￼Yo-Ling Chuang(Earth Sciences, NTNU), Yi-Jehng Kuan(Earth Sciences, NTNU), Steven B. Charnley(Goddard Center for Astrobiology, NASA/GSFC), Ming-Chi Chung(Earth Sciences, NTNU), Yu-Fu Yeh(Earth Sciences, NTNU), Wei-Ling Tseng(Earth Sciences, NTNU)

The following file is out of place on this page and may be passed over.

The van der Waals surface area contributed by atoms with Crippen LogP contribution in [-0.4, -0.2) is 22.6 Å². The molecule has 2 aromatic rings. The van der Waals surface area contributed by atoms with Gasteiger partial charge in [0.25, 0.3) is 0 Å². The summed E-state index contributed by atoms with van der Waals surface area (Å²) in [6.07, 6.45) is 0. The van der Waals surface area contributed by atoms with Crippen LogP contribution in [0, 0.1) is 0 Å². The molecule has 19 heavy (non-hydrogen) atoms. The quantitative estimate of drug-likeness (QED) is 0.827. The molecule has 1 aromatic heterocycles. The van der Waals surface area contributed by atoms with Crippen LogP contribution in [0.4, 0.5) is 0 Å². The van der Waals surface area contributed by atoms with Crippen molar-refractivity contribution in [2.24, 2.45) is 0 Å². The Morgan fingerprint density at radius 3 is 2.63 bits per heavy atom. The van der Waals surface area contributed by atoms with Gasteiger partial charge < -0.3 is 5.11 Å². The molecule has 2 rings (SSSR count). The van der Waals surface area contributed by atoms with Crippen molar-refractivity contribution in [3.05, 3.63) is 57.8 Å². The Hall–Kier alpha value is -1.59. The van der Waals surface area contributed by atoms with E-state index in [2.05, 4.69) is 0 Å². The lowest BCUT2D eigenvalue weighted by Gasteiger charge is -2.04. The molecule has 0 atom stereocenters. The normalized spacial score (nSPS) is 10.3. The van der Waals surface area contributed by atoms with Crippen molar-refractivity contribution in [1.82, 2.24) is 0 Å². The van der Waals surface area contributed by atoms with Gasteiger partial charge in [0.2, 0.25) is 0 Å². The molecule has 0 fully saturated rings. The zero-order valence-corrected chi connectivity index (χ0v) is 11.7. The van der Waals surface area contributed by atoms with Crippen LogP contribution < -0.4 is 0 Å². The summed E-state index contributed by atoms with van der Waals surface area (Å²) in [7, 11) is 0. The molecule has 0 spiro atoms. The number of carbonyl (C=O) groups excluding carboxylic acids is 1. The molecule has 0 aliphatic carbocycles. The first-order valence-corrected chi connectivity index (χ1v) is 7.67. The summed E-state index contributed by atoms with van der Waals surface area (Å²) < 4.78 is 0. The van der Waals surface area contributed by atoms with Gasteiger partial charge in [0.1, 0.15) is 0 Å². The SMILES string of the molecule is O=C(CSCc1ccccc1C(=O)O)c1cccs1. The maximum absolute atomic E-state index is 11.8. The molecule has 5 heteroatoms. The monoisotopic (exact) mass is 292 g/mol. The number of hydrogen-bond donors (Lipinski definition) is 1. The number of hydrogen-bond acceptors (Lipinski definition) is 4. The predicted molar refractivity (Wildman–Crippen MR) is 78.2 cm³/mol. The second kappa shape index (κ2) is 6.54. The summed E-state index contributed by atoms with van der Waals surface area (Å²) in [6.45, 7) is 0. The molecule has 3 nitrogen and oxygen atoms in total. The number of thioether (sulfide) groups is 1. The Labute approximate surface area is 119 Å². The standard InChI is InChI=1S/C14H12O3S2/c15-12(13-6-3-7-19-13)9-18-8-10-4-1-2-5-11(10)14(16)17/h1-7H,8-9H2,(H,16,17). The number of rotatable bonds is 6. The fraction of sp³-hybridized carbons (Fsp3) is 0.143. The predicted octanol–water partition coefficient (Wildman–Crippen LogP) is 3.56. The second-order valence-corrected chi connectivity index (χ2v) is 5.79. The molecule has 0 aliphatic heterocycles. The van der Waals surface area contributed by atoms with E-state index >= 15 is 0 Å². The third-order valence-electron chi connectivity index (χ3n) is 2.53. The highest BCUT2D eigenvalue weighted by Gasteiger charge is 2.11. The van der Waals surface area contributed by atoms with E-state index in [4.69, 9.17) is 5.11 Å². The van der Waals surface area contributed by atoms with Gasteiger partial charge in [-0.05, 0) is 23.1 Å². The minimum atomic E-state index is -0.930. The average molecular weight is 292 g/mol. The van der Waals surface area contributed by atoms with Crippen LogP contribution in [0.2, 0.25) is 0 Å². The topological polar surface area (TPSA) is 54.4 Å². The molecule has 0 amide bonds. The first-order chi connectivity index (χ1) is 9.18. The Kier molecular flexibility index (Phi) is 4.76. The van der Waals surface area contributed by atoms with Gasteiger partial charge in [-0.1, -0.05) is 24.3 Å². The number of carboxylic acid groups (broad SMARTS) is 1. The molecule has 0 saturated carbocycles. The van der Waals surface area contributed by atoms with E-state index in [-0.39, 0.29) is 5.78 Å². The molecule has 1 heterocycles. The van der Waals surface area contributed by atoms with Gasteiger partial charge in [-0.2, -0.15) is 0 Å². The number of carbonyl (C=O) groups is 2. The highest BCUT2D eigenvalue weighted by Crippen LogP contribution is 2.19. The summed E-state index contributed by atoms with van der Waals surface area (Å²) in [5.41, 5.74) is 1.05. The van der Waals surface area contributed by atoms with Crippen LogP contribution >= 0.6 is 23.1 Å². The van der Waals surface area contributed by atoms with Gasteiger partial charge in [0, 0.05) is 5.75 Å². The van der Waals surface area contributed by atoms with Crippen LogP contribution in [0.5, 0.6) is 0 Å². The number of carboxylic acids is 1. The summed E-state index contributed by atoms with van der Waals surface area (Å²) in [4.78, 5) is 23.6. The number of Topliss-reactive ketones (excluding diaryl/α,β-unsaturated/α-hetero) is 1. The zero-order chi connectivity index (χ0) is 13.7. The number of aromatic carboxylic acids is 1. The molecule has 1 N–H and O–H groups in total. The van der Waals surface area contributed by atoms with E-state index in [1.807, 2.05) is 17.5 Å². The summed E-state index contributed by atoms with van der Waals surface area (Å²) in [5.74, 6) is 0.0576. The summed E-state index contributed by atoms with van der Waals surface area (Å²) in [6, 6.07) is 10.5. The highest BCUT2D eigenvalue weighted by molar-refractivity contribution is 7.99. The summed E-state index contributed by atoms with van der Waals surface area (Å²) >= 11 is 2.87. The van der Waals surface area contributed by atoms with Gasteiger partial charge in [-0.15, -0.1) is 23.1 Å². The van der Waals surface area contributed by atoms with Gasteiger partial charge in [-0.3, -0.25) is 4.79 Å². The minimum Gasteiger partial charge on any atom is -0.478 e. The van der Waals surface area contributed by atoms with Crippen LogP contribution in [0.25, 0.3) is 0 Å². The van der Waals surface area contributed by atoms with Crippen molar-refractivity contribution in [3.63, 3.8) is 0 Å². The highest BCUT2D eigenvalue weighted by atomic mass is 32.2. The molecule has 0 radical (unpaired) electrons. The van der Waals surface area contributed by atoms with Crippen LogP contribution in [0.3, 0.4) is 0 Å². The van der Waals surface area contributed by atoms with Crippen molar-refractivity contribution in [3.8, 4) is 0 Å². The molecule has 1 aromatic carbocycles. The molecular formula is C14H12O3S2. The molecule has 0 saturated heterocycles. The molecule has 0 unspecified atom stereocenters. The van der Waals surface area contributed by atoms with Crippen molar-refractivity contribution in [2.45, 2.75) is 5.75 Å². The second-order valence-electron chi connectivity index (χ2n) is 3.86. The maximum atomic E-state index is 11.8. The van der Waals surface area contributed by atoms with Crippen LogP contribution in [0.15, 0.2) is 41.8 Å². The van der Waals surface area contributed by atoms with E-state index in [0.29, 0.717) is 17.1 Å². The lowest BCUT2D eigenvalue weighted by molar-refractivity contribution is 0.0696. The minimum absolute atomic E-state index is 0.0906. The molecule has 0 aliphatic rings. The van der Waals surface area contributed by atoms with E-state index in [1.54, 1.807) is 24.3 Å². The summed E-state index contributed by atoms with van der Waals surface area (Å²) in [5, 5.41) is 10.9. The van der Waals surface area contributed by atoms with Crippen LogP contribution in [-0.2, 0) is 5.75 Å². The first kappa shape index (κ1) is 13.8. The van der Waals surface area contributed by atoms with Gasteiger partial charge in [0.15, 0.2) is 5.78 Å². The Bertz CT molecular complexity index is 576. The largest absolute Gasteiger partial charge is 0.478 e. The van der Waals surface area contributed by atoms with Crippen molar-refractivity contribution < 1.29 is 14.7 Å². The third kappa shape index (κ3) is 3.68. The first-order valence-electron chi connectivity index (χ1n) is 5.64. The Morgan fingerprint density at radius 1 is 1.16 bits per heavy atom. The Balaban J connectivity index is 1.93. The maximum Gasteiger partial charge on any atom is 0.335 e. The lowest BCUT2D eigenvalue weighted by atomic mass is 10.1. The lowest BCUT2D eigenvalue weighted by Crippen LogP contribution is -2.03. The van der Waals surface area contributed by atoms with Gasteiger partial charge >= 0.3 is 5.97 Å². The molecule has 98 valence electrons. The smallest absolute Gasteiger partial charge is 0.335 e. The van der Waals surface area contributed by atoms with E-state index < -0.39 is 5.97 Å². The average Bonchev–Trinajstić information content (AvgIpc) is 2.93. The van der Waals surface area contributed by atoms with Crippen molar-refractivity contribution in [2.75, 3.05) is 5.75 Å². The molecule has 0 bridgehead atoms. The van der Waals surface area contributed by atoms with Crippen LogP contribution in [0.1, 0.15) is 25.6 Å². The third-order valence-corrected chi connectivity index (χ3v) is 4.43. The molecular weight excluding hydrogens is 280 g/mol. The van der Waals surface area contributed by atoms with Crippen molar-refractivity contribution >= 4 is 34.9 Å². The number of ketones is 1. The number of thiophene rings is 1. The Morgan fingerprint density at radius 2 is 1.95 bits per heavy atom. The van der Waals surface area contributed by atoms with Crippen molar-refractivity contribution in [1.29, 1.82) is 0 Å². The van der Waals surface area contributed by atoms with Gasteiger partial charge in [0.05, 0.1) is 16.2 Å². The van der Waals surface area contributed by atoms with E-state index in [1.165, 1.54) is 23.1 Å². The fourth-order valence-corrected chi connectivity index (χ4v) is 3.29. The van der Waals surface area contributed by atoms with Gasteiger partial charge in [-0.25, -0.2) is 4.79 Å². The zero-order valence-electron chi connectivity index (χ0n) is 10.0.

Icy worlds in our Solar System such as Europa, Ganymede, Callisto, Enceladus and Titan are possessed of surface organics and have known subsurface oceans, hence are important astrobiologically. Other icy Solar-System bodies such as Ceres, Pluto, Triton and Dione are also considered candidates for ocean worlds. In particular, among these icy bodies, water vapor was detected from Ceres, the sole dwarf planet in the inner Solar System and the largest member in the Main Asteroid Belt, by Herschel infrared space telescope. Besides, data returned from the Dawn space mission suggest a subsurface layer of briny water ice, along with ammonia-rich clays, may exist on Ceres. We thus conducted ground-based observations with the James Clerk Maxwell Telescope (JCMT) and the Atacama Large Millimeter/submillimeter Array (ALMA) to search for molecular emission in Ceres’ exosphere. In this meeting, we will present new findings from our observations and discuss their astrobiological implications.